Houston Ballet keeps production manager Brian Walker on his toes
by Marene Gustin • Photo by Pam Francis
“Pay no attention to that man behind the curtain.” —The Wizard of Oz
Unless that man is Houston Ballet’s Brian Walker, that is.
“The first big show I saw [as a child] was Starlight Express in London,” says the 35-year-old Walker. “And I was hooked.”
So much so that he and his little friends put on their own home production, making sets and passing out flyers. His mom made the costumes. Maybe it was Andrew Lloyd Webber’s rock score—or more likely, the roller skates. Whatever the cause, a theater nerd was born.
“I was just a ‘let’s do a show’ kinda person,” Walker says. Shades of Judy Garland and Mickey Rooney.
Walker, a Houston native, spent his childhood in Saudi Arabia. The family often flew through London, where his parents would take him to shows in the West End. He knew early on that he wanted a career in theater, and attended the University of North Texas in Denton where he got his degree in lighting design and stage management.
Despite being a non-dancer, he got on well with the dance faculty and wound up lighting all of the university’s dance performances, as well as those of local dance companies. The school even asked him back after graduation, and in 1999 he was offered the production manager’s job at the Fort Worth Ballet (now Texas Ballet Theater). When a comparable job opened up at Houston Ballet in 2002, he jumped at it.
Today, as production manager for Houston Ballet, the five-foot-ten man with a shaved head, who is now bearded, oversees a large staff of wardrobe workers, electricians, stage managers, carpenters, and lighting designers—all of whom work hard to make sure performances come off without a hitch.
“It’s my job to make sure the show looks good,” Walker says. “But there’s a whole slew of things I do in a day. If I’ve done my job, then during the show all I have to do is sit back and watch.”
But getting to a show’s opening night is often stressful—particularly when mounting a new production, or during company tours to a new venue.
In 2009, Houston Ballet took Artistic Director Stanton Welch’s full-length Marie on the road at the invitation of the New Orleans Ballet Association. The three-act story of Marie Antoinette has massive sets and lots of moving pieces—not an easy production to tour. “They have a very different attitude in New Orleans,” says Walker. “It was interesting. But in the end, we pretty much got the crew to understand what we wanted. And I don’t think the audience noticed any problems. Luckily, they didn’t see the chaos backstage.”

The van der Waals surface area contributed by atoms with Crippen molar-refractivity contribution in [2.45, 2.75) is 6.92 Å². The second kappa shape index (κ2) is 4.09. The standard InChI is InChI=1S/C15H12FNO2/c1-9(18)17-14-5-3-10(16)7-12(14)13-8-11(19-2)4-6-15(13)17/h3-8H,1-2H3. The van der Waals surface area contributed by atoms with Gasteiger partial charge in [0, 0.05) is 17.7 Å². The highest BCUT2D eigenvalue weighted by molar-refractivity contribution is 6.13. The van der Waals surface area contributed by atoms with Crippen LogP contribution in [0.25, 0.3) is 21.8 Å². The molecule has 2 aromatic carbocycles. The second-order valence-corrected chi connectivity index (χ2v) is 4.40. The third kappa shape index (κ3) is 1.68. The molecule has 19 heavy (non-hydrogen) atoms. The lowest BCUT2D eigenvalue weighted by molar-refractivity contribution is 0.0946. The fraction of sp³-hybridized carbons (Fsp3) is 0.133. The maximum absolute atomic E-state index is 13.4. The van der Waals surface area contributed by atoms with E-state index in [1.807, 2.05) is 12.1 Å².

Walker was also on the road with the company when it performed at the historic Bolshoi Theatre in St. Petersburg, Russia—an event he calls “pretty amazing.”
As part of the upcoming 2011–2012 season, Houston Ballet returns to New York City for performances at The Joyce Theater in October. “That’s very exciting,” Walker says. “It’s been a long time since the company has been to New York City for a full performance run [25 years, in fact], and never at The Joyce.” Luckily, Walker had previously done shows at The Joyce when he was with Fort Worth Ballet.
From a production standpoint, Walker sums up his touring work simply: “Get it in, get it up, get it done.”
The self-described theater nerd also has an un-nerdlike passion for sports. He’s been involved with the Montrose Softball League for the past nine years. And not only does he play, he also manages a team that has made it to the Gay Softball World Series for the last two years.
Besides being an outlet for fun and exercise, his softball passion led him to another passion: it’s how he met Paul Samson a year and a half ago. They’ve been dating ever since. Basically, they like to be low-key and just hang out, sometimes cooking at Walker’s home in the Heights.
So who’s the better chef?
“It depends on who you ask,” laughs Walker. “He’s definitely the more creative one—or I should say more inventive. He’ll put green tea in something just because he thinks it sounds good.”
Houston Ballet’s Upcoming Season
Besides the New York City tour, Brian Walker manages the backstage chaos for a new version of Giselle this season in Houston, as well as a world premiere by Artistic Director Stanton Welch and standards such as The Nutcracker and Romeo and Juliet. For more info on Houston Ballet’s season, visit www.houstonballet.org.
Marene Gustin is a regular contributor to OutSmart magazine.